=DOTPRODUCT(cellreference, cellreference)

DOTPRODUCT is a generalized version of the Excel function SUMPRODUCT, and it is very useful for defining the objective function and constraints of linear programming problems.  DOTPRODUCT is also recognized for fast problem setup as described in the “Fast Problem Setup” section in the Frontline Solvers User Guide chapter “Building Large Scale Models”, provided that you follow the rules outlined earlier:  Your formula must consist only of =DOTPRODUCT(cell reference, cell reference) where all of the cells in one of the cell references are decision variables, and all of the cells in the other cell reference are constant in the Solver problem.  Each cell reference must be either an individual selection or a defined name, but the cell ranges specified by the two arguments need not have the same “shape” (row, column, or rectangular area).

For use in Excel and for purposes of fast problem setup, DOTPRODUCT will accept defined names that specify multiple selections for either of its arguments.  For example, if you had designed a model where the decision variables consisted of several rectangular cell selections, you could still calculate the objective function for your model with one call to DOTPRODUCT.

DOTPRODUCT always processes its arguments in column, row, area order – in an individual selection it reads cells across columns, wrapping around to subsequent rows, and in a multiple selection it reads the individual cell selections in the order in which they are listed.  For example, the formula:


will calculate as =A1*D1+B1*D2+C1*D3+A2*D4+B2*D5+C2*D6.

The Array Form of DOTPRODUCT

If SUMPRODUCT is used in an array formula, it returns a scalar (single number) result, which is returned in every cell of the array.  However, if DOTPRODUCT is used (with the proper arguments) in an array formula, it returns an array result.  You can use this capability to calculate the left hand sides of several constraints with a single array formula.  In a sparse optimazation model where you’d like to use the built-in function MMULT to compute the constraint values, but the variables and constraints aren’t laid out in a single matrix, you can use the array form of DOTPRODUCT instead.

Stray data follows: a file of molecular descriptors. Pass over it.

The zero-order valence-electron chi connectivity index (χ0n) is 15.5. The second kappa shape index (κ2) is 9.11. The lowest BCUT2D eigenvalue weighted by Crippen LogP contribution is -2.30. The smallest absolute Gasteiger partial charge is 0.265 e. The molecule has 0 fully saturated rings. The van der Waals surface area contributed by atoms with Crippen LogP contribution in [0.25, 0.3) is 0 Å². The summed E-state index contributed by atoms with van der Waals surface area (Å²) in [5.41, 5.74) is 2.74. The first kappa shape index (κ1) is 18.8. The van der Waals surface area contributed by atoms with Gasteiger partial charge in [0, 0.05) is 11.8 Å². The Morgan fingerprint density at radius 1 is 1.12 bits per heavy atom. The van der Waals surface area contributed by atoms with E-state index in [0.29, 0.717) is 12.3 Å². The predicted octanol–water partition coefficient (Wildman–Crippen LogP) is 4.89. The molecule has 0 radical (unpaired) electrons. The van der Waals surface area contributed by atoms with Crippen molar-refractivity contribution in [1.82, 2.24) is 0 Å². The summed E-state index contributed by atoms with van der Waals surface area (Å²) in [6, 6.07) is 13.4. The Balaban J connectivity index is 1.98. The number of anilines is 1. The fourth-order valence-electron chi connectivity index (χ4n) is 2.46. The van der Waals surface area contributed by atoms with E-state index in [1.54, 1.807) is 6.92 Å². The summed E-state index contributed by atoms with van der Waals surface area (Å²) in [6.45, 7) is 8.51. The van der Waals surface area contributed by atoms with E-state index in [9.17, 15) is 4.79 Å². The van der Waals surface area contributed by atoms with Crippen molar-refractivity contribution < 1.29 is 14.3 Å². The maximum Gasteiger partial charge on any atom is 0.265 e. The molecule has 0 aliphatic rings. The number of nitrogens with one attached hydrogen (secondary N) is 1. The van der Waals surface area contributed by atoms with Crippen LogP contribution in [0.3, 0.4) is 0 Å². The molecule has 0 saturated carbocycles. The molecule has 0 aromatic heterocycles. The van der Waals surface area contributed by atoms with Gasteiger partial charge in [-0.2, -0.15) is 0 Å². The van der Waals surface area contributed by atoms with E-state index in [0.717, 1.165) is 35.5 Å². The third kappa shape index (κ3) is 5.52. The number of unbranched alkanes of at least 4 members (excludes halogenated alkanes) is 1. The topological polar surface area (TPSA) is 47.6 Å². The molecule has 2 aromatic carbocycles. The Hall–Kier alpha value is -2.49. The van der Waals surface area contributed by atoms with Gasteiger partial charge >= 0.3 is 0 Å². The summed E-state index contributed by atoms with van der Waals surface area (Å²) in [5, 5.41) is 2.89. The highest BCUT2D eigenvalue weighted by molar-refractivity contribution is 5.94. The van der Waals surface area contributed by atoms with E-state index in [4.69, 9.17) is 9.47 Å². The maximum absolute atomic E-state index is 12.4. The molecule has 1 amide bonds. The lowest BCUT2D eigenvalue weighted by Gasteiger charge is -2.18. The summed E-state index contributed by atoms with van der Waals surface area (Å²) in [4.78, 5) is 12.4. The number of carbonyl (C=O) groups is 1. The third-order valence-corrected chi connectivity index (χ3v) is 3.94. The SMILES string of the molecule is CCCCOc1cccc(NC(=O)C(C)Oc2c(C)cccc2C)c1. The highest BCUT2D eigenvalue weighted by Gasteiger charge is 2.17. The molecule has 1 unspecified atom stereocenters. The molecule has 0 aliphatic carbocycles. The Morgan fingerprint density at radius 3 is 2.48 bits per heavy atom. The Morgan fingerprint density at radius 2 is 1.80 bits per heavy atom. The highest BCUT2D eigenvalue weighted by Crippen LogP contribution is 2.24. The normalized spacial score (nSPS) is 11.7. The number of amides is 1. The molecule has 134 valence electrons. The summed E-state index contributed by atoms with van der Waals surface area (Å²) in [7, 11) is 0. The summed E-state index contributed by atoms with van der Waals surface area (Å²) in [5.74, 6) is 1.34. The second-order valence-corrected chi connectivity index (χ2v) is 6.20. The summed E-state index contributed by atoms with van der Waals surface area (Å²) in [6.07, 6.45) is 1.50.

Further, when you use the array form of DOTPRODUCT, Analytic Solver Pro and Premium Solver Pro will recognize this form and use it to process many constraints at once in problem setup.  (The array form is recognized for fast problem setup, and it’s also recognized by the PSI Interpreter in Premium Solver Platform, Risk Solver Platform, and Analytic Solver Platform.)  If you can’t use the array form, even the simple form of DOTPRODUCT will save time in problem setup.

DOTPRODUCT will return an array value when the number of cells in one of its arguments is an even multiple of the number of cells in its other argument.  As an example, consider the calculation of parts used in the LP model EXAMPLE1.  The decision variables are in cells D9 to F9 (3 cells), and the coefficients of the constraint left hand sides – the number of parts used for each product – are in cells D11 to F15 (15= 3*5 cells).  We want to calculate the left hand sides of the constraints in cells C11 to C15.  To do this, we would first select the group of five cells C11:C15 with the mouse.  Then we would type:


completing the entry with CTRL+SHIFT+ENTER instead of just ENTER.  The formula will display as {=DOTPRODUCT(D9:F9,D11:F15)} – the braces are added by Microsoft Excel when the formula is array-entered.  With the cell values shown in EXAMPLE1 prior to solution (e.g. 100 for each of the decision variables), this array formula will calculate 200 in C11, 100 in C12, 500 in C13, 200 in C14 and 400 in C15.  Hence, it will compute the same set of values as the array expression shown earlier: {=MMULT(_A, TRANSPOSE(_X))}.

Whether it is used in the simple form or the array form, DOTPRODUCT always processes its arguments in column, row, area order.  In the array form, when the cells in the “shorter” argument have all been processed and cells remain to be processed in the “longer” argument, DOTPRODUCT “wraps around” to the beginning of the “shorter” argument.  In the example above, cell C11 calculates the value =D9*D11+E9*E11+F9*F11; cell C12 computes =D9*D12+E9*E12+F9*F12; and so on.  Keep this rule in mind when you use the array form of DOTPRODUCT, and keep your spreadsheet layouts as simple as possible!